The governance frameworks linking district to district, and districts to business and the wider community are substantially in place There is a shared commitment to action on adaptation through the GM Strategy and GM Climate Strategy Partnership working with the University sector is gaining strength, e.g. EcoCities

32 UK Climate Change Risk Assessment
Priorities for action within next 5 years: Flood and coastal erosion risk management Specific aspects of natural ecosystems Management of water resources, particularly in areas with increasing water scarcity Overheating of buildings and other infrastructure in the urban environment Risks to health, e.g. from heatwaves and flooding Economic opportunities, especially to develop adaptation products and services Source: UK CCRA 2012 Potential to link to the workshops there with the last three points

33 Key actions at conurbation level
Strategic planning Green Infrastructure Framework Strategic Flood Risk Assessment Biodiversity Action Plan Climate Vulnerability Assessment? Emergency planning NHS Manchester Heatwave Plan 2010 The Greater Manchester Resilience Forum Greater Manchester Risk Register Ensuring a diverse set of responses are in place to target all communities?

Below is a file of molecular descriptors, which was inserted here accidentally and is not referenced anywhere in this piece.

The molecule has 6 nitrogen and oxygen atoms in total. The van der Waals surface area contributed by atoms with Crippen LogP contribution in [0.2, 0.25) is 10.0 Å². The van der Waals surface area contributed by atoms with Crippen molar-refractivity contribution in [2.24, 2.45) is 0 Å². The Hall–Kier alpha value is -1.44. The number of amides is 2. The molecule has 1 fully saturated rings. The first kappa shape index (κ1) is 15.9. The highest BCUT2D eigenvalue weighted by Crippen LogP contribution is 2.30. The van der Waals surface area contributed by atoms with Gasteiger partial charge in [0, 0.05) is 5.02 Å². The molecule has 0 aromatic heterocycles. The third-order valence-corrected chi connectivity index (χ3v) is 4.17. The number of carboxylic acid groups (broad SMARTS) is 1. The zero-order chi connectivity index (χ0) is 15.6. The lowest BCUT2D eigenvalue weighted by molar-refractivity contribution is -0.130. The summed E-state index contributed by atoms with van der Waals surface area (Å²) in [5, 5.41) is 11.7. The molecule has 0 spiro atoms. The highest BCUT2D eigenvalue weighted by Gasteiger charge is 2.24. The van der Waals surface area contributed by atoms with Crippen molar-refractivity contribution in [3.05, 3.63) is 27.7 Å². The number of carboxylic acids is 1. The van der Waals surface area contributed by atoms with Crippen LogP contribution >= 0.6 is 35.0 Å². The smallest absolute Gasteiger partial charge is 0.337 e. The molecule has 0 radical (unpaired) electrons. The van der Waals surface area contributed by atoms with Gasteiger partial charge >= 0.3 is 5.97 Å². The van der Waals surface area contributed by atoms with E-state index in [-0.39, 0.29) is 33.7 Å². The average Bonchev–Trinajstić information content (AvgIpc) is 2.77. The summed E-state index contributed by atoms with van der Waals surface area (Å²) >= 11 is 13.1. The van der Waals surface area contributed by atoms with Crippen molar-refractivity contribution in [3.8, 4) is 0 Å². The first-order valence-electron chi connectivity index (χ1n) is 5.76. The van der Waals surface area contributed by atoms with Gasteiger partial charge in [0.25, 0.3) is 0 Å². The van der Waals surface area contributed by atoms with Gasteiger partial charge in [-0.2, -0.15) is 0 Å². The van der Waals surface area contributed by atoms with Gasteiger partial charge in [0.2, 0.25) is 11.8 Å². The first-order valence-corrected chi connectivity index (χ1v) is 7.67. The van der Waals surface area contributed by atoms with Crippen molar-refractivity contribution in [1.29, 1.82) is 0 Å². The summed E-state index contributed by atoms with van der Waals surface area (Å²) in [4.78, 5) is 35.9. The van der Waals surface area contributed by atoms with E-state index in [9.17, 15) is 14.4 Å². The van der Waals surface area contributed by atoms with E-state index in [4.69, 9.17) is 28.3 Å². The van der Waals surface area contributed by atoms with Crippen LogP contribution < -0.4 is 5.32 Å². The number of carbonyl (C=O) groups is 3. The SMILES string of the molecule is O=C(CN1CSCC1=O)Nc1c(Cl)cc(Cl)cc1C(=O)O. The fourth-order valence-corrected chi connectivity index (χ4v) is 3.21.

34 Taking foward the climate change partnership
Using EcoCities resources to tackle vulnerability and building adaptive capacity towards Safeguarding Communities Investing for the long-term in our Buildings and Infrastructure to increase resilience to future extreme weather events and to complement mitigation strategies Keeping the links open between private, public and voluntary sectors to support the generation of innovative Finance and Investment mechanisms.

35 Many thanks to Bruntwood and the Oglesby Charitable Trust for their generous support of the EcoCities programme.

36 Adapting the city

Download ppt "Professor John Handley"

Similar presentations

Ads by Google